Culture and Society
I walked slowly up Mill Hill Road in Woodstock, New York. A rope tied my feet together; another bound my hands. A third rope, around my waist, was attached to the woman in front of me. A black hood covered my face. The rest of my wardrobe was an orange jumpsuit, like the ones worn by prisoners at Guantánamo Bay.
Unless you show up to write, you don’t get to experience the heartache and the joy of writing; you don’t get to drop into a place without words and then, miraculously, find just the right words for what you discover there.
It’s not like in the movies. That stuff really happens, but it doesn’t all happen in an hour and a half, in three acts that build to a dramatic conclusion, like it does on the big screen. You think it’s going to be exactly like that, especially after you’ve been convicted and sentenced, and you’re still being housed at the county jail, and some guy asks if you’ve ever been to the “pen.”
War and peace start in the hearts of individuals. Strangely enough, even though all beings would like to live in peace, our method for obtaining peace over the generations seems not to be very effective: we seek peace and happiness by going to war. This can occur at the level of our domestic situation, in our relationships with those close to us.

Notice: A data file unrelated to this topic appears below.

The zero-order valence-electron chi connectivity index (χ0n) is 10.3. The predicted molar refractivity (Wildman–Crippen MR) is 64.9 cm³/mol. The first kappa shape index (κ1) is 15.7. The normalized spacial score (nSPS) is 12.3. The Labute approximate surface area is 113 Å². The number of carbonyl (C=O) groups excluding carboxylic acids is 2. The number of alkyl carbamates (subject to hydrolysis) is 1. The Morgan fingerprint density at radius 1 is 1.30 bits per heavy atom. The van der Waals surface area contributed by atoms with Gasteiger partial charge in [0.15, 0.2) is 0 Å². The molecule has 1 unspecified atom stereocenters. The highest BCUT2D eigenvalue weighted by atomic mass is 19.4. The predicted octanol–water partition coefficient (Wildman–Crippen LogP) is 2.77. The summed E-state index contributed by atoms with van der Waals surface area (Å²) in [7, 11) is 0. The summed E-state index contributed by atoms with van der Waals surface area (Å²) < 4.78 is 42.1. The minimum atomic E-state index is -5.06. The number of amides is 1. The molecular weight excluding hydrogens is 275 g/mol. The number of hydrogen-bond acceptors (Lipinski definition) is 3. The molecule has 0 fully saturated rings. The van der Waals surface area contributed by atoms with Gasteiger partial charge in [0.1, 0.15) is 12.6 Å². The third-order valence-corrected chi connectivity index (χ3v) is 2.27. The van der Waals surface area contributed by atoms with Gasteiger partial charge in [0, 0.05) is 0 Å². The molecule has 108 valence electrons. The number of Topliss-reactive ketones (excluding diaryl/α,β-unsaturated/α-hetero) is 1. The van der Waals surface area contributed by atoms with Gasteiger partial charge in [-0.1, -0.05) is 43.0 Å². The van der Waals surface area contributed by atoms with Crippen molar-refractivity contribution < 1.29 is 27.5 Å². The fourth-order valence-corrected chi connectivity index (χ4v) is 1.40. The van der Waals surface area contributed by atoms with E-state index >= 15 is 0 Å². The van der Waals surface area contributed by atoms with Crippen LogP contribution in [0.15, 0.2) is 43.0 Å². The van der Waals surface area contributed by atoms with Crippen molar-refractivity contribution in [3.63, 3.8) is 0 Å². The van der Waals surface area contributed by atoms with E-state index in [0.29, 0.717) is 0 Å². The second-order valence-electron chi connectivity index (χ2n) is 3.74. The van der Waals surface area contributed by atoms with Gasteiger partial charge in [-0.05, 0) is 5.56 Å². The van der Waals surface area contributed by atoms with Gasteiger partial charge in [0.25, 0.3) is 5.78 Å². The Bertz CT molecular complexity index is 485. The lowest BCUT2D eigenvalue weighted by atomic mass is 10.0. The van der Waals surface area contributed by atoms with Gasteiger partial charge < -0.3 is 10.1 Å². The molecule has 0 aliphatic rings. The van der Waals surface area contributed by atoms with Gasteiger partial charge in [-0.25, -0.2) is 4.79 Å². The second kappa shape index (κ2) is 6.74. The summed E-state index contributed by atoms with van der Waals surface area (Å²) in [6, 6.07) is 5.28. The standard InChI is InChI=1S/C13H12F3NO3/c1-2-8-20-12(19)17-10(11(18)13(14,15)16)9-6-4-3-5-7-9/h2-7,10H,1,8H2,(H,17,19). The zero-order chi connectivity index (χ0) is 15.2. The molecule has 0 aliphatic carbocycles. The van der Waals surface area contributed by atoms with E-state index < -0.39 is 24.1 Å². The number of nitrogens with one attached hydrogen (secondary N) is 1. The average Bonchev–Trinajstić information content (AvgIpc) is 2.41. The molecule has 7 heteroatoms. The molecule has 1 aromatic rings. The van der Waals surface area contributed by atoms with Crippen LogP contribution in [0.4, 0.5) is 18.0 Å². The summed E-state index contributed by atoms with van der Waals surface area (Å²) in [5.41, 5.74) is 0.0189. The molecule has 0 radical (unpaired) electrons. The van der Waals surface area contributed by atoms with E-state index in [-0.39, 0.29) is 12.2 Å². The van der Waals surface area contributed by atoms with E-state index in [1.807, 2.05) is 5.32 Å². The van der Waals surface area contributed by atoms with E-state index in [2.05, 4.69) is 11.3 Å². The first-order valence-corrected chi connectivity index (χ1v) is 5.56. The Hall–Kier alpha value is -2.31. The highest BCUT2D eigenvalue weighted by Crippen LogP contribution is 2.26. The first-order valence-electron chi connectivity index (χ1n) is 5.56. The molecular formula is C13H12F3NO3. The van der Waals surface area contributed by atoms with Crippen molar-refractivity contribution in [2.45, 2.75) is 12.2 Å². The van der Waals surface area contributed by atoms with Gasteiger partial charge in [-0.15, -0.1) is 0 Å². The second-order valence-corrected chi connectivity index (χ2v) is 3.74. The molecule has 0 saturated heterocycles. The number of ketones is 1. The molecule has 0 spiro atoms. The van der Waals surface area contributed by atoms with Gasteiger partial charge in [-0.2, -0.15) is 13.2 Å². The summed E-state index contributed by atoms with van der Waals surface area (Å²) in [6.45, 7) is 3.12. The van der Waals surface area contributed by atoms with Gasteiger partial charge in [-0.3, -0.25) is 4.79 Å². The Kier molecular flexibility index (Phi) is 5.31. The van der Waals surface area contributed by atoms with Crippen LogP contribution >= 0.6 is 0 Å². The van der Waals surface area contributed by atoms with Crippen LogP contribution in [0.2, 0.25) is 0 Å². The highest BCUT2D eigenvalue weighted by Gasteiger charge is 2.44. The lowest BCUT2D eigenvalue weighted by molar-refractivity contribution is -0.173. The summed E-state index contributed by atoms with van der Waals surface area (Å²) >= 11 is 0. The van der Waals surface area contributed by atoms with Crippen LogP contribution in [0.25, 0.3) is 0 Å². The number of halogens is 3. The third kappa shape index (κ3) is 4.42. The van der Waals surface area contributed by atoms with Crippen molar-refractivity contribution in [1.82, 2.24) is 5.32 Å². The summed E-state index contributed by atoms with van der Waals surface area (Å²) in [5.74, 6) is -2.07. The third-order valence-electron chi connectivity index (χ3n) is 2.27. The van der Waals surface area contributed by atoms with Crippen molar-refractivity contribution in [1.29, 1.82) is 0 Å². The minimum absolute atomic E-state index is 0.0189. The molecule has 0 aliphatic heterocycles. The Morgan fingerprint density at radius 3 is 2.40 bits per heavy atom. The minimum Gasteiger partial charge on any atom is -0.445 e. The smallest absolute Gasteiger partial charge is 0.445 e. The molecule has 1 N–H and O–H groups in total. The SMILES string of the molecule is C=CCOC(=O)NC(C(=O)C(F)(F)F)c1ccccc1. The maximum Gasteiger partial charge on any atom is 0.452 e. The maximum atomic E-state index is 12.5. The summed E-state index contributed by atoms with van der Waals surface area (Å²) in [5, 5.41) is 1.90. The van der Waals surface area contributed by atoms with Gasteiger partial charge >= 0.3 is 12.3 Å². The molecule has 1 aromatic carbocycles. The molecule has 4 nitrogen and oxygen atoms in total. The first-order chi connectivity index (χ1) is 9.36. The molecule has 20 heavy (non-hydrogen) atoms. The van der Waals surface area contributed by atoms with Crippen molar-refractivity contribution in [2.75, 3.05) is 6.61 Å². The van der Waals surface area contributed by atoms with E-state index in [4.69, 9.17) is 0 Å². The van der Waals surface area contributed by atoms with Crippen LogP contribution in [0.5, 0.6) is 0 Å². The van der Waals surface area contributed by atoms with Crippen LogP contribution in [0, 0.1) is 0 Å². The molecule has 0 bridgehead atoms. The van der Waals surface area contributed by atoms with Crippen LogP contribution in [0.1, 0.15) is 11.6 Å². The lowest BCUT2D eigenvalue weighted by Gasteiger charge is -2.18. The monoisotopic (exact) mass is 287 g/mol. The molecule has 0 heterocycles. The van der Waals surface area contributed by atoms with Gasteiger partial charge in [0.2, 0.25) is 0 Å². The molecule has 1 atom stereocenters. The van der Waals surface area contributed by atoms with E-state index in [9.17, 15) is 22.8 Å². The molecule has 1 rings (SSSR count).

Besides the bananas, my dad raises chickens and grows red ginger and marijuana. I’m not sure how large his drug operation is or how much money he makes. I know that he smokes a lot of pot, but not so much for recreational purposes. It’s more about testing his wares. He rolls joints. He doesn’t own a bong, hookah, pipe, chillum, vaporizer, scale, dugout system, grinder, or steamroller. He’s old school.
The justice system is so capricious that if you were to read all of my case files and try to guess which defendants got death sentences, you could never do it based on the facts.